"You are to blame, my lord, to rate her so." She does also however display perverse intentions when she makes unsuitably suggestive remarks about Paris and Romeo earlier in the play. "Romeo? No, not he, though his face be better than any man's" and " An eagle madam, hath not so green, so quick, so fair an eye as Paris hath. Beshrew my very heart." When she finds Juliet in her false state of death she finds place for the phrase "God forgive me" within her speech. She is evidently aware of her part in what she believes to be the suicide of Juliet. She feels she has allowed her personal intrigue to interfere with Juliet's best interests at best, at worst, she has been a contributory factor in her death. The end of the play shows us lessons learnt the hard way. Two families, feeling the same senses of grief, understanding each other's plight, make their peace. A statue is erected, perhaps an attempt to prevent any reoccurrence. The Prince sums up " a glooming peace this morning with it brings; the sun for sorrow will not show his head. Go hence, to talk more of these sad things. Some shall be pardoned and some punished; for never was a story of more woe than this of Juliet and her Romeo". Age is not a factor in learning and the actions of children in this case, teach the older generation profoundly. ...read more.

The above preview is unformatted text

This student written piece of work is one of many that can be found in our GCSE Romeo and Juliet section.

Found what you're looking for?

  • Start learning 29% faster today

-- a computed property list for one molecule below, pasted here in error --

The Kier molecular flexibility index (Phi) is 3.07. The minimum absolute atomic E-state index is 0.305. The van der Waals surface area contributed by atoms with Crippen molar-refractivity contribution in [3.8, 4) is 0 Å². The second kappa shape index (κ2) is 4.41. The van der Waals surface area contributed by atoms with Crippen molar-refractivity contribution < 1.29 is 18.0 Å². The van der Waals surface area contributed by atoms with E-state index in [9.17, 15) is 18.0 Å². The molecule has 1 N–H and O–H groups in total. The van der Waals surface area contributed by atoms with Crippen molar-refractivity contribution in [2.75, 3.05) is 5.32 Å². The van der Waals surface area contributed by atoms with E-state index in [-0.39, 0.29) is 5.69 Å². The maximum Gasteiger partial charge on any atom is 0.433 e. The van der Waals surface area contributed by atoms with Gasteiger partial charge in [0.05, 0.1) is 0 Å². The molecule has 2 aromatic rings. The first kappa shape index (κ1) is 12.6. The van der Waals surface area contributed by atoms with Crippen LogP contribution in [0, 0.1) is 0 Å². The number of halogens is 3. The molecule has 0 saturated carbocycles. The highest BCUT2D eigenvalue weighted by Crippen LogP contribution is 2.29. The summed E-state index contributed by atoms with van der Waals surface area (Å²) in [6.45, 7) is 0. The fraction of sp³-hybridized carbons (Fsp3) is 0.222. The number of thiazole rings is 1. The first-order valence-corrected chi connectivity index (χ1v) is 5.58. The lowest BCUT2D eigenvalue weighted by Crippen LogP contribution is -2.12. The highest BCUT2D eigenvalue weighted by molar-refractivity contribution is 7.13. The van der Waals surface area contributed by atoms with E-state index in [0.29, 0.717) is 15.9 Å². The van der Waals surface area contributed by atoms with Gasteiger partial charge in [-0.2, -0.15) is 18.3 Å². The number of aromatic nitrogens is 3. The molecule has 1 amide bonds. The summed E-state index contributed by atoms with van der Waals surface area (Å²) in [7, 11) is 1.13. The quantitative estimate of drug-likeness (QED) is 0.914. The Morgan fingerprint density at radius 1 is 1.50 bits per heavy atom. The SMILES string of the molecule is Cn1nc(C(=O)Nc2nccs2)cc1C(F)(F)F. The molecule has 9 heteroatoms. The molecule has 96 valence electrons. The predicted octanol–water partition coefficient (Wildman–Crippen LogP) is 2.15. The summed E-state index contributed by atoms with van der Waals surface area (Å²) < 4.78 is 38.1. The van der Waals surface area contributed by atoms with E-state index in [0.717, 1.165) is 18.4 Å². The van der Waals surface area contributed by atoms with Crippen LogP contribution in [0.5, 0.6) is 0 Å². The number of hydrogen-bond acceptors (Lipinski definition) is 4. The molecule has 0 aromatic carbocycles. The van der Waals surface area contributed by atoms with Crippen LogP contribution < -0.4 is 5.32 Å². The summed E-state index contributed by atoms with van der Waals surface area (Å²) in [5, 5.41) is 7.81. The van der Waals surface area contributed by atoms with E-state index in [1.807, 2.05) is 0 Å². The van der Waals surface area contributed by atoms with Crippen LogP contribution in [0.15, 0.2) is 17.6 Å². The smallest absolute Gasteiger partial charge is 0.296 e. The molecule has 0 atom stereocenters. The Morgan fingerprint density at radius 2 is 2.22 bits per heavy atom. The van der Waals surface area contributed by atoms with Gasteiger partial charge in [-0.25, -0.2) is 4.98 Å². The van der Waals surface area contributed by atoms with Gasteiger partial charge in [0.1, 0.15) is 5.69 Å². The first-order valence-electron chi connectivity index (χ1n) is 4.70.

• 150,000+ documents available
  • Just £6.99 a month

Not the one? Search for your essay title...
  • Join over 1.2 million students every month
  • Accelerate your learning by 29%
  • Unlimited access from just £6.99 per month

See related essaysSee related essays

Related GCSE Romeo and Juliet essays

  1. Discuss the different attitudes to love revealed in Romeo and Juliet - Examine the ...

    At the end of the play, we see him trying to persuade Juliet not to kill herself and then when she has, he explains to everyone why he married the desperately in love young couple. The friar, like the nurse has true sympathy for the young lovers who have nowhere

  2. "Young men's love then lies not truly in their hearts, but in their eyes". ...

    This metaphor shows how he believes that looks count more than anything in love, and that he believes as soon as he shows Romeo, a girl who is more attractive than Rosaline, he will be able to move on. Romeo also seems to believe that looks are the most important

  1. What does Shakespeare Have to say to us About the true Meaning of Love?

    But at the same time it does. Although Juliet loves him she is actually someone normal to. (The thought of sex crosses their minds). As Romeo and Juliet further their relationship in the play their love balances out because they accept each other.

  2. Romeo and Juliet - a simplified version of the classic love story by Charles ...

    hearing more; and the lady continued her passionate discourse with herself (as she thought), still chiding Romeo for being Romeo and a Montague, and wishing him some other name, or that he would put away that hated name, and for that name which was no part of himself he should take all herself.

  • Over 160,000 pieces
    of student written work
  • Annotated by
    experienced teachers
  • Ideas and feedback to
    improve your own work